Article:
15 December 2017
James Monaghan

James Monaghan

James Monaghan - Fenergo

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3 Ways to Digitalize the Client Lifecycle for Wealth Management

26 October 2016  |  5416 views  |  0

In my last blog, we explored the 3 core client lifecycle challenges facing wealth managers – regulatory compliance, operational and technological challenges and client experience impacts. Considering these challenges, it’s plain to see that the HNWI client lifecycle management process is crying out to be digitized.

But what does digitizing the client lifecycle management process look like?

Well, firstly, it’s important to realize that not everything needs to be digitized. Automation should focus on the key pain-points that can alleviate pressure from the firm or their clients, introduce consistency and efficiencies to processes and can offer most return on investment.

By digitizing the Client Lifecycle process, wealth firms can ensure compliance with multiple regulations, increase efficiencies, decrease operational costs and provide a better client experience. Making the service experience as efficient and smooth as possible requires rethinking existing processes and practices, and embracing a transformational approach to managing client onboarding, regulatory compliance, client data and documentation, and client lifecycle events that can add most differentiation of service and introduce cost-efficiencies.

There are three main areas in which the private banking / wealth management client lifecycle can be digitalized:

1.     Digitalizing Regulatory Compliance with a Rules-Driven, Risk-Based Approach

Private banks and wealth management firms are under increasing regulatory pressure to comply with all global and local regulations and ensure:  

  • Complete compliance with all these regulations in tandem;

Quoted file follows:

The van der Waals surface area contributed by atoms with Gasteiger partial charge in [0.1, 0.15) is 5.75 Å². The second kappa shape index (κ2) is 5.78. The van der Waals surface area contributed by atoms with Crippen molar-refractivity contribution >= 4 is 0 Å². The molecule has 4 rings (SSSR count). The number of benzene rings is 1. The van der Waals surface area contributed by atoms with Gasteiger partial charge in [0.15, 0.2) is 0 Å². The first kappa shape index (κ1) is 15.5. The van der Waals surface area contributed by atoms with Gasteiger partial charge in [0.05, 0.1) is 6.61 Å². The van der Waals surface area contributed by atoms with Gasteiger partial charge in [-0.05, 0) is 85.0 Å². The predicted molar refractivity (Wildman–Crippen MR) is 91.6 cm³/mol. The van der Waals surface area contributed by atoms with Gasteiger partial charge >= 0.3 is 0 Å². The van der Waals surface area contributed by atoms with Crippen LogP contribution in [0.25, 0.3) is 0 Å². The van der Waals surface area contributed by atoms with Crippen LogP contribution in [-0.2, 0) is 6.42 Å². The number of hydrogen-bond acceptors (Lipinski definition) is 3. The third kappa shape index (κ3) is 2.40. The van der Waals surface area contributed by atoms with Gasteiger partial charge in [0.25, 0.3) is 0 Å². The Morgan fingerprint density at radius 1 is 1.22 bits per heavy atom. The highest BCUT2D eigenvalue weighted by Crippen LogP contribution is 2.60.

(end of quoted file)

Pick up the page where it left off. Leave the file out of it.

• A correct and accurate interpretation of the regulations that apply to key clients; and
  • A consistent application of regulatory obligations that doesn’t impact client experience or service levels.

Here’s a quick summary of what can be digitized to achieve the compliance obligations, efficiencies and cost-effectiveness required:

  • Introduce a regulatory rules engine to remove interpretation of regulatory rules that apply to each client and deliver consistency of compliance decision-making.
  • Implement a single regulatory and tax compliance platform – to manage compliance regulations across the global spectrum – from AML, KYC, Tax (CRS, FATCA, 871M), Suitability Rules (EU – MiFID II, USA – FINRA 2111, CH – FIDLEG, HK – SFC CoC 5.2, JP – FIEA Art. 40) etc. This should include:
    • A dynamic KYC questionnaire with scoring and branching;
    • Regulation-specific classifications engine;
    • Risk assessments and scoring;
    • KYC review and remediation processes.

2.     Effective Data & Document Management – Rethinking the Data

The ability to achieve a high and consistent standard of compliance with multiple regulations is heavily dependent on the quality of client data available to the bank / wealth firm. It is the data and availability of documentation that enables the firm to build and assess a client’s risk profile and is the sole determinant of whether the bank can legitimately do business with the client without inviting undue risk to the firm. Every decision to engage in a relationship with a new client or a deeper relationship with an existing client needs to be underpinned by up-to-date and validated data and paperwork.